Articles

How Intermittent Wind & Solar Energy Kills the Whole Power Grid?

by Rudy P. SysAdmin at howtofindthemoney
Thomas Edison and George Westinghouse battled over whether America would run on DC or AC power, but they never had to battle with the chaotic intermittency of wind and solar.

Celebrated in the recently released film, The Current War, Westinghouse and Edison fought a pitched battle over technology, patents, media approval and the support of legislators in their efforts to dominate the generation and distribution of electricity across the USA. Spoiler alert: Westinghouse won and AC remains the delivery system of choice.



In wind and solar obsessed Australia, the battle raging today about power generation and delivery is simply about keeping the lights on.

Rafe Champion takes a look at how the chaotic delivery of heavily subsidised wind and solar is the real Current War.

How intermittent energy kills coal-fired power and the grid

The damage inflicted by a good wind day. The first version of this post focused on choke points that are the fatal flaw of Renewable (unreliable) Energy. This is a reminder about the way RE kills the coal-fired providers and eventually the whole grid if the windrush continues.

On Sunday March 16 the black coal supply fell to the lowest level that I have observed: this was 8.4GW and on Sunday between 11am and 3pm it fell to 8.1. That was the result of substantial wind and also rooftop solar until it began to fade near 3 (Sydney time). Then black coal ramped up sharply, followed by gas and hydro.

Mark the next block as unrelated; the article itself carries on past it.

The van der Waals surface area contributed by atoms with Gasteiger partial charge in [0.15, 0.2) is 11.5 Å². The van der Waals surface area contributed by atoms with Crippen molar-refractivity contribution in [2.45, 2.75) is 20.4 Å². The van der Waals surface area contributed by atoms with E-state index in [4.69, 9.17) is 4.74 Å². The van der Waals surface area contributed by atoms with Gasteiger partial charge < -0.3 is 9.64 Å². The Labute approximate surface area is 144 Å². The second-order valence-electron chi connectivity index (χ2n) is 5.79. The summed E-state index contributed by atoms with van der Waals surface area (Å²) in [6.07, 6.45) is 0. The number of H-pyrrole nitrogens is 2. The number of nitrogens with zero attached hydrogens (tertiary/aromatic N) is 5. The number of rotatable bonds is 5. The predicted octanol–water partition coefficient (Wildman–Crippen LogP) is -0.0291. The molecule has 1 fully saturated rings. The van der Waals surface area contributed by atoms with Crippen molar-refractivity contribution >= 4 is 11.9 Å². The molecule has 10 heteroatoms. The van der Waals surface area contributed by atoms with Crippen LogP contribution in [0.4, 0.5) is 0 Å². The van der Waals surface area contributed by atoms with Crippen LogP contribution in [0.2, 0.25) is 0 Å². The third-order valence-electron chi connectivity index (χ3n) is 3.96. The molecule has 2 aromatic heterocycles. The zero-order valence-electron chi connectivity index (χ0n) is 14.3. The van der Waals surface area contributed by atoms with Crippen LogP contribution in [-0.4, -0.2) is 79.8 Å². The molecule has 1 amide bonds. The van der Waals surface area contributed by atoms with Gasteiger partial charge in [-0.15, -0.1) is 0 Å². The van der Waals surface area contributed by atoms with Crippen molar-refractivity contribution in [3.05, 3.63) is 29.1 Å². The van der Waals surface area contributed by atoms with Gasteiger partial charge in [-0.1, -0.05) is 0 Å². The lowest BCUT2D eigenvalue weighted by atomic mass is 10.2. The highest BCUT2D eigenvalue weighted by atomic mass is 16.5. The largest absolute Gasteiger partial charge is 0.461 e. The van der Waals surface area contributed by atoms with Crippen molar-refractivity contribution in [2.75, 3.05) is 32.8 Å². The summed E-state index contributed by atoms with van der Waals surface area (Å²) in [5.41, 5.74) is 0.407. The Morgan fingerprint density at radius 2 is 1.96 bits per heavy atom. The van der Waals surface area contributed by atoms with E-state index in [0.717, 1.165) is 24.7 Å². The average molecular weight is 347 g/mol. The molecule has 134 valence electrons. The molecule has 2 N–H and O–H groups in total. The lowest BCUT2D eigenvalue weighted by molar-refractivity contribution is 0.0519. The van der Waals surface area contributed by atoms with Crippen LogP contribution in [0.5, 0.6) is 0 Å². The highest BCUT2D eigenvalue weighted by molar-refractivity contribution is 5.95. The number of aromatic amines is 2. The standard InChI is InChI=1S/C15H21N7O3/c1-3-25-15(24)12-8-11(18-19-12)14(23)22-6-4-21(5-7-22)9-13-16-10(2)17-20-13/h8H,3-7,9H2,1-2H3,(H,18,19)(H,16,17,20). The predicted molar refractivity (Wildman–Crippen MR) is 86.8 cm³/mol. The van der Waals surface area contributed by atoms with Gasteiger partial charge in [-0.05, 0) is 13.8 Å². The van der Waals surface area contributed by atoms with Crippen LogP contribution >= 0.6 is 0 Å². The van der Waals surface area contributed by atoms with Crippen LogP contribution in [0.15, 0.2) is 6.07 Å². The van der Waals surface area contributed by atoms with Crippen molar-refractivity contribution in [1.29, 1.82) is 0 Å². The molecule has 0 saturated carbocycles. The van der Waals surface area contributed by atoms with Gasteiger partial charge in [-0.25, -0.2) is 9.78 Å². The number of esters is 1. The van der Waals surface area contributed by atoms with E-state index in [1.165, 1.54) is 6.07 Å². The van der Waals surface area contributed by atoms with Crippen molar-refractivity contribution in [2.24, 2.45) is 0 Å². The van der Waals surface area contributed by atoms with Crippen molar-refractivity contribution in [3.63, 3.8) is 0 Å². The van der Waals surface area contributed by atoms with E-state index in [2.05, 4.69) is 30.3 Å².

8GW is half the capacity of the black coal plants and most of the time they run between 10 and 12 that is probably close to the limit of economic viability. The picture tells the story.



The shape of things to come, see also Perth. Smaller grids are more prone to disruption of course, so in Darwin the intrusion of RE threatens blackouts.

Households and businesses in the Northern Territory face an immediate and growing risk of costly electricity blackouts because governments and regulators have failed to adequately prepare for the growth of renewable energy, industry experts say.

The Territory Labor administration’s hand-picked solar tsar, Alan Langworthy, has joined the recently departed head of the ­region’s leading fossil fuel generator, Tim Duignan, to blow the whistle on a range of problems.

Mr Duignan was sacked late last year over a system-wide blackout in Alice Springs that an official report linked to a single cloud.

SA WATCH. At 7.30 this morning SA was exporting 105MW of power, by noon it was slightly in the red and at 1.30 they are taking in 60MW. They are generating 402MW towards their meagre demand of 877MW and the mills are running at 20% of capacity.

SA at 5.30. Importing 101MW. Next to no wind, 6% capacity in SA and contributing 120MW!! Australia wide 16% capacity, 1.1GW to meet 24.5GW demand. 4.4% Go wind!

SA at 7.30. Demand 1636, local supply 1236, wind 92, 6% of demand, 4% of capacity. Importing 400MW.

SE Australia NEM at 7.30 Demand 24.9GW, wind providing 1.3GW, (5%) at 19% of capacity.
Catallaxy Files

Here’s the collective effort of every wind turbine connected to the Eastern Grid (6,960MW of capacity) on 21 March:




About Rudy P. Magnate II   SysAdmin at howtofindthemoney

3,942 connections, 65 recommendations, 13,741 honor points.
Joined APSense since, April 9th, 2013, From Solo, Indonesia.

Created on Apr 3rd 2020 16:43. Viewed 249 times.

Comments

No comment, be the first to comment.
Please sign in before you comment.